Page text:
Living with Crohn's Disease

Nearly 800,000 people have Crohn’s disease, an inflammatory bowel disease that actually can affect any part of the digestive tract. Crohn’s disease causes inflammation in the tissues that line the digestive tract, most commonly affecting the small and large intestines, and it can affect both adults and children. If you have Crohn’s disease, you can experience a lot of different, uncomfortable symptoms, like cramps and bloating, diarrhea, fatigue, malnutrition and bloody bowel movements. Most people have symptoms that fluctuate, becoming worse during periods called flare-ups and lessening during periods of remission.

There’s no cure for Crohn’s disease, but there are ways to manage it so its effects on your life are minimized. If you’ve been diagnosed with Crohn’s disease, these simple tips can help you learn how to live with your disease without letting it take over your physical and emotional well-being.

Treating Crohn’s disease: Medications

Even though there’s no cure, there are several effective medical treatments for Crohn’s disease. The key is getting the right combination of treatments for your symptoms. Most treatment for Crohn’s disease involves one or more medicines to reduce inflammation and relieve cramps and other uncomfortable symptoms. The most common medications used to treat Crohn’s disease include:

These medicines focus on limiting the symptoms of the disease and controlling the inflammation that causes those symptoms. Depending on your specific symptoms, you might take other medications as well, like medicines to control diarrhea, reduce cramping or prevent the infections that can sometimes occur. Since Crohn’s disease can interfere with the way nutrients are absorbed by your body, you might need to take vitamin and mineral supplements as well.

Crohn’s disease and your diet

Since Crohn’s disease can affect different people in different ways, there’s no such thing as a “Crohn’s diet.” In most cases, dietary recommendations depend on the individual’s tolerance for different foods and food types. For instance, greasy foods can trigger symptoms in many patients, but other patients may find they can tolerate fried foods fairly well. Other patients may have problems digesting dairy products; in those cases, a lactose-free or low-lactose diet may help.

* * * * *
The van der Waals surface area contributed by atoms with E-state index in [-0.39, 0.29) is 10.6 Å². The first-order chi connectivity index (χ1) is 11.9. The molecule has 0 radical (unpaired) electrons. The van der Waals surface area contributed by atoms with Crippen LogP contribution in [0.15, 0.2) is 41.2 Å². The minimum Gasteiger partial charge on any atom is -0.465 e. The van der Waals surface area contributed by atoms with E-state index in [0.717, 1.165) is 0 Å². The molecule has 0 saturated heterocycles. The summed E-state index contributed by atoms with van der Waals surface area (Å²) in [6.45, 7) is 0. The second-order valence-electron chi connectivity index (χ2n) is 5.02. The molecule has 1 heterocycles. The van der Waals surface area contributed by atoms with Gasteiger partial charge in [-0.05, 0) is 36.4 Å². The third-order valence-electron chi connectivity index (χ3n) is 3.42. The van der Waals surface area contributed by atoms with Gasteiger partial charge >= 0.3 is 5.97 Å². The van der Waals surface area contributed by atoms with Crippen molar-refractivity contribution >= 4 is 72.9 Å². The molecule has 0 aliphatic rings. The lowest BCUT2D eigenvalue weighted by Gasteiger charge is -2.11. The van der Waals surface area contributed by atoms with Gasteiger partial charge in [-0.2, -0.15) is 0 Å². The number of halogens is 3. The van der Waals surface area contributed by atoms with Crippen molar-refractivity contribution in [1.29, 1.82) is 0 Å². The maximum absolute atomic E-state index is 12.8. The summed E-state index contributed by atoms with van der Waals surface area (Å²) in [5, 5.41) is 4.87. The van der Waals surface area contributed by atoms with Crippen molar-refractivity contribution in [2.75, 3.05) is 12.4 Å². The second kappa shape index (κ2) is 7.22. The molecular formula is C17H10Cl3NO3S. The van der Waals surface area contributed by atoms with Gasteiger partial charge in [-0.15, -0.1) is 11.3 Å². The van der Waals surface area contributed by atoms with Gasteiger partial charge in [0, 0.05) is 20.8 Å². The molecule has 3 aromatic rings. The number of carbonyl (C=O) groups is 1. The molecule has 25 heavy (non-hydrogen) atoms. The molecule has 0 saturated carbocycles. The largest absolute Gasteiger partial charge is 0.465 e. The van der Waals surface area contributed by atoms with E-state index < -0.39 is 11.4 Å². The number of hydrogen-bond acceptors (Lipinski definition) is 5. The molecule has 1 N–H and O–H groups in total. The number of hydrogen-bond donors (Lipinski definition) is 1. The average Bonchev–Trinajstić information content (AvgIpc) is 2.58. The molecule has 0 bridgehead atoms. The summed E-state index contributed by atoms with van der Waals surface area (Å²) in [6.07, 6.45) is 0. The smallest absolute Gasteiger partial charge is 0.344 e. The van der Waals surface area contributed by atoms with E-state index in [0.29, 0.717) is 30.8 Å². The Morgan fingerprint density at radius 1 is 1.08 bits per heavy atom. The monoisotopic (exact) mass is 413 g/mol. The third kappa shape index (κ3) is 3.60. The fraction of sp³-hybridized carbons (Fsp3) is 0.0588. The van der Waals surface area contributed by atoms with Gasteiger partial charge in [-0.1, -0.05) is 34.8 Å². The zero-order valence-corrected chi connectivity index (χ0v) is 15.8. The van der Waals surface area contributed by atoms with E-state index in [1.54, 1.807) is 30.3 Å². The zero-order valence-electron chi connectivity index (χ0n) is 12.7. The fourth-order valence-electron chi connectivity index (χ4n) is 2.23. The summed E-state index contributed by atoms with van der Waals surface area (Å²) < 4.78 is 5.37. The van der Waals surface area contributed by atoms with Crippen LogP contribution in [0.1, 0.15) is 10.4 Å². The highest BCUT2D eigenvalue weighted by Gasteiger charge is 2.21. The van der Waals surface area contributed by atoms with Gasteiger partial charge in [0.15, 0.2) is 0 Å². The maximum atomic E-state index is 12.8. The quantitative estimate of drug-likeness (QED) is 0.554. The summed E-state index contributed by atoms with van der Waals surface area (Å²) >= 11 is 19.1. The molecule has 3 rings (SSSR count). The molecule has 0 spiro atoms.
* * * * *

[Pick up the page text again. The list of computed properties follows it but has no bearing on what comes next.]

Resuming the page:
One of the best ways to manage your diet is to keep a food diary. It might seem like a lot of work to keep track of everything you’re eating and drinking, but keeping a food diary is a really good, effective way to determine if specific foods are contributing to your symptoms and maybe even triggering flare-ups. If your diary indicates certain foods are causing your symptoms to become worse, you can try eliminating them from your diet to see if your symptoms clear up. And of course, during your office visits, we’ll review your dietary habits with you (along with your food diary, if you have one), then make recommendations that are focused on relieving your symptoms while also improving your nutrition and your health.

Get help for your Crohn’s disease symptoms

Dealing with Crohn’s disease on a daily basis can be frustrating, especially when you feel you’re facing your disease alone. Joining a support group for people with Crohn’s disease or inflammatory bowel disease (which includes Crohn’s disease and ulcerative colitis) can be a good way to find the support you need to feel empowered and hopeful.

And finally, since there’s no cure for Crohn’s disease, regular doctor visits are important for ensuring your treatment stays on track and your symptoms are properly and effectively managed. Hawaii Gastroenterology Specialists is a top provider of state-of-the-art treatment for people with Crohn’s disease, offering customized care and treatment plans focused on each patient’s unique symptoms and medical needs. If you’ve been diagnosed with Crohn’s disease, we can help you lead a healthier, more comfortable life. To learn how, book an appointment online today.

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